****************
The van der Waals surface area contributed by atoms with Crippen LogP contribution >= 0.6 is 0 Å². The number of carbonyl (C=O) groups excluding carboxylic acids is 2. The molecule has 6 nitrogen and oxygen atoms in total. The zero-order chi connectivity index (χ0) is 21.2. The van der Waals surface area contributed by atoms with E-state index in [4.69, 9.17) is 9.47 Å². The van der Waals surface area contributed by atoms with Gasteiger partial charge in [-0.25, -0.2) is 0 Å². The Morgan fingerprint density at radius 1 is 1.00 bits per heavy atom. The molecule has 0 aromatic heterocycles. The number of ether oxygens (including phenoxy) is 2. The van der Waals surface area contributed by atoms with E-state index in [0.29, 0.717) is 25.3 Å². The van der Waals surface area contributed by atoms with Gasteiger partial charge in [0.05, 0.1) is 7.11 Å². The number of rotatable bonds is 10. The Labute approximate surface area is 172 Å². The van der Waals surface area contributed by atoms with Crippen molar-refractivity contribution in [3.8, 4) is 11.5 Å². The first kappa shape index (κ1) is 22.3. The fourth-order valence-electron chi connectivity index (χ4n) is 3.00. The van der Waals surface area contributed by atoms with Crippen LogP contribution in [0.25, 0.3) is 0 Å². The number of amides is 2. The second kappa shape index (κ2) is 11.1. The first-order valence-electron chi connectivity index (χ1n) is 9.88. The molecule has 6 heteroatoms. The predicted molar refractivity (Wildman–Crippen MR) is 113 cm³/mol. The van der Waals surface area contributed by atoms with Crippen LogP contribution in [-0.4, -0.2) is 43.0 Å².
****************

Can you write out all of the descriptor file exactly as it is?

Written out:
The van der Waals surface area contributed by atoms with Crippen LogP contribution >= 0.6 is 0 Å². The number of carbonyl (C=O) groups excluding carboxylic acids is 2. The molecule has 6 nitrogen and oxygen atoms in total. The zero-order chi connectivity index (χ0) is 21.2. The van der Waals surface area contributed by atoms with E-state index in [4.69, 9.17) is 9.47 Å². The van der Waals surface area contributed by atoms with Gasteiger partial charge in [-0.25, -0.2) is 0 Å². The Morgan fingerprint density at radius 1 is 1.00 bits per heavy atom. The molecule has 0 aromatic heterocycles. The number of ether oxygens (including phenoxy) is 2. The van der Waals surface area contributed by atoms with E-state index in [0.29, 0.717) is 25.3 Å². The van der Waals surface area contributed by atoms with Gasteiger partial charge in [0.05, 0.1) is 7.11 Å². The number of rotatable bonds is 10. The Labute approximate surface area is 172 Å². The van der Waals surface area contributed by atoms with Crippen molar-refractivity contribution in [3.8, 4) is 11.5 Å². The first kappa shape index (κ1) is 22.3. The fourth-order valence-electron chi connectivity index (χ4n) is 3.00. The van der Waals surface area contributed by atoms with Crippen LogP contribution in [0.25, 0.3) is 0 Å². The number of amides is 2. The second kappa shape index (κ2) is 11.1. The first-order valence-electron chi connectivity index (χ1n) is 9.88. The molecule has 6 heteroatoms. The predicted molar refractivity (Wildman–Crippen MR) is 113 cm³/mol. The van der Waals surface area contributed by atoms with Crippen LogP contribution in [-0.4, -0.2) is 43.0 Å².